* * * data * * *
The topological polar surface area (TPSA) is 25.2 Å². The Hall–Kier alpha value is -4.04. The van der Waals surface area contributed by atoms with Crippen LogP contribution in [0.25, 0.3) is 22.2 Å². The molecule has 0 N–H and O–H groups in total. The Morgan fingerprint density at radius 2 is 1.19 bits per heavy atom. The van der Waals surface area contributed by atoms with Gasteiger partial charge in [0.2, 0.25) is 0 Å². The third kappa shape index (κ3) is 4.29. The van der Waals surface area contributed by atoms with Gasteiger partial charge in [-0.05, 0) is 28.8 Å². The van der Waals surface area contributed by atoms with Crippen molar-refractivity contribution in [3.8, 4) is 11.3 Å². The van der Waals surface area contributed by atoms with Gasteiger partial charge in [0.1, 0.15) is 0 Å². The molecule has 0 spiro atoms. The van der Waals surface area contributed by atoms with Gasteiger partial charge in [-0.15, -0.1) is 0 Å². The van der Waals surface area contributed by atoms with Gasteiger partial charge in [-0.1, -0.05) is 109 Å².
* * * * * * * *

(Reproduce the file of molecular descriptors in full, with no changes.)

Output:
The topological polar surface area (TPSA) is 25.2 Å². The Hall–Kier alpha value is -4.04. The van der Waals surface area contributed by atoms with Crippen LogP contribution in [0.25, 0.3) is 22.2 Å². The molecule has 0 N–H and O–H groups in total. The Morgan fingerprint density at radius 2 is 1.19 bits per heavy atom. The van der Waals surface area contributed by atoms with Gasteiger partial charge in [0.2, 0.25) is 0 Å². The third kappa shape index (κ3) is 4.29. The van der Waals surface area contributed by atoms with Gasteiger partial charge in [-0.05, 0) is 28.8 Å². The van der Waals surface area contributed by atoms with Crippen molar-refractivity contribution in [3.8, 4) is 11.3 Å². The van der Waals surface area contributed by atoms with Gasteiger partial charge in [0.1, 0.15) is 0 Å². The molecule has 0 spiro atoms. The van der Waals surface area contributed by atoms with Gasteiger partial charge in [-0.15, -0.1) is 0 Å². The van der Waals surface area contributed by atoms with Gasteiger partial charge in [-0.1, -0.05) is 109 Å².